Calling Albany


I did not enjoy this release nearly as much as I had hoped. “Is the problem me or the music?” I wondered. Vermont being comprised of two members of The Promise Ring (singer Davey von Bohlen and drummer Dan Didier) and the guitarist for Pele (Chris Roseanau), they seemed to have all the promise that those musicians would bring to any project. Yet, the magic I expected to hear when I threw this disc on never materialized. Sure, a few tracks really shone, like “Ballad of Larry Bird,” but that merely sounded like an outtake of a Promise Ring song. Part of the problem lies in the turn the music has taken. Abandoning the power and energy of their respective groups and resorting to acoustic music and sparse arrangements places the emphasis squarely on the lyrics and the melodies. A burden, despite their many talents, they are often unable to shoulder. While some reviewers have noted the similarity between Vermont and bands such as Red House Painters or American Music Club, these comparisons are superficial and dishonest. Red House Painters and American Music Club wrote exceptionally literate and moving songs that flirted with many different acoustic styles, but the subject matter was entirely different. Their songs explored the dark side of the human psyche as it came perilously close to dissolution in the face of mental illness, substance abuse and death. Vermont clearly does not share these concerns. For what it’s worth, Vermont is capable of some shining moments. The previously mentioned “Ballad of Larry Bird” is one example, and another track, “Hello Goodbye Sex” also proves to be a favorite. Vermont clearly excels at those moments when it integrates the lyrical themes that obsess von Bohlen (unrequited love) and aims for a clean musical delivery.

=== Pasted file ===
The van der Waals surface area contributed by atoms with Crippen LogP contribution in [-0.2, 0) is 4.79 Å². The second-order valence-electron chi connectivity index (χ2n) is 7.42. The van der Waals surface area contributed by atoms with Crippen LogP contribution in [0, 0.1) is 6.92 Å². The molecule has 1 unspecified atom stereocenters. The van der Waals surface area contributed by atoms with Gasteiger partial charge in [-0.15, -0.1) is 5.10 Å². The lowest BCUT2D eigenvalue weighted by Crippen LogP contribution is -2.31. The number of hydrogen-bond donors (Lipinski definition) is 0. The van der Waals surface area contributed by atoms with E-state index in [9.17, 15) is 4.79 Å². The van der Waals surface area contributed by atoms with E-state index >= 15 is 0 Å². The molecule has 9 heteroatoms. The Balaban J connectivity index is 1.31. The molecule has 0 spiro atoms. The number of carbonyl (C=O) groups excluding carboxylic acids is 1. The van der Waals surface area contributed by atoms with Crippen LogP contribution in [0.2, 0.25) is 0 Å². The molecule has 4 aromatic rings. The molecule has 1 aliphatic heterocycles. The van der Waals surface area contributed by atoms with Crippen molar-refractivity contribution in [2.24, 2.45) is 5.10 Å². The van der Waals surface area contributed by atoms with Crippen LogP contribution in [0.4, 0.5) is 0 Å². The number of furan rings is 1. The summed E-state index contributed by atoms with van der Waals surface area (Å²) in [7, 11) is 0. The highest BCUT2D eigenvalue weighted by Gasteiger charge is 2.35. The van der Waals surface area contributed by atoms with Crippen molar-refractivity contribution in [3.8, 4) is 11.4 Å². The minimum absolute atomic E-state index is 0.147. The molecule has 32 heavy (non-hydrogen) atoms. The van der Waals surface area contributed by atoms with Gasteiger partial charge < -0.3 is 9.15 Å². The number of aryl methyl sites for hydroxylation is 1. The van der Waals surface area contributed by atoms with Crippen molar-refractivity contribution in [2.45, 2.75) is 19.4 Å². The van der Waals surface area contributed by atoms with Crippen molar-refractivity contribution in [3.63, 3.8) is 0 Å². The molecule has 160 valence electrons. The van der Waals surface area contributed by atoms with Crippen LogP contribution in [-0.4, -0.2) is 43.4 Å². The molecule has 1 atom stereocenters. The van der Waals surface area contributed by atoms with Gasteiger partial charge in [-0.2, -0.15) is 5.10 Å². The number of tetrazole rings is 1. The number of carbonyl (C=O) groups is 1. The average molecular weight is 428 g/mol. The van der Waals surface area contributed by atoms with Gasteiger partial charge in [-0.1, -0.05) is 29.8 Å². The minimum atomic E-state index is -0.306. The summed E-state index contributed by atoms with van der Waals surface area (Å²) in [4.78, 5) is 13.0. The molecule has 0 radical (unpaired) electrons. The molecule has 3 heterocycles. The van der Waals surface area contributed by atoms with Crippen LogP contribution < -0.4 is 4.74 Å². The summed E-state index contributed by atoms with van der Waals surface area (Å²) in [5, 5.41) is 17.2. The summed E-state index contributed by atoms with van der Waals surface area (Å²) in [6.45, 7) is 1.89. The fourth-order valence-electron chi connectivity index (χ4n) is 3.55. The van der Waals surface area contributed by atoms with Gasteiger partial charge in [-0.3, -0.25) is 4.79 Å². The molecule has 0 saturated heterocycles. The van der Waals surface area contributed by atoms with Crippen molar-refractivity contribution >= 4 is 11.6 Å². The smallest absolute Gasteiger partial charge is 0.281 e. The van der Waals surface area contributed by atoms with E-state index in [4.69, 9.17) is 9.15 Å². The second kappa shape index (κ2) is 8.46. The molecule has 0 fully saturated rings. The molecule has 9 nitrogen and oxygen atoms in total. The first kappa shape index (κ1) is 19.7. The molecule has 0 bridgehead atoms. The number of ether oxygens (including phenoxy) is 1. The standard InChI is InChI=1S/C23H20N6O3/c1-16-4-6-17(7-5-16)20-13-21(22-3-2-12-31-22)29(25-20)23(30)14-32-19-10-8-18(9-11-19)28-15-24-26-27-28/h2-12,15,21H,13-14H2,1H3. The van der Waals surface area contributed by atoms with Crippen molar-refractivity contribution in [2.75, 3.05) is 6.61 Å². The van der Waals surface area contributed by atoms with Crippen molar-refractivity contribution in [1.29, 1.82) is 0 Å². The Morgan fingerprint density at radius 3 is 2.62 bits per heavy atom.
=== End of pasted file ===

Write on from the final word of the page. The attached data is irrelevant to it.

Kindercore Records:

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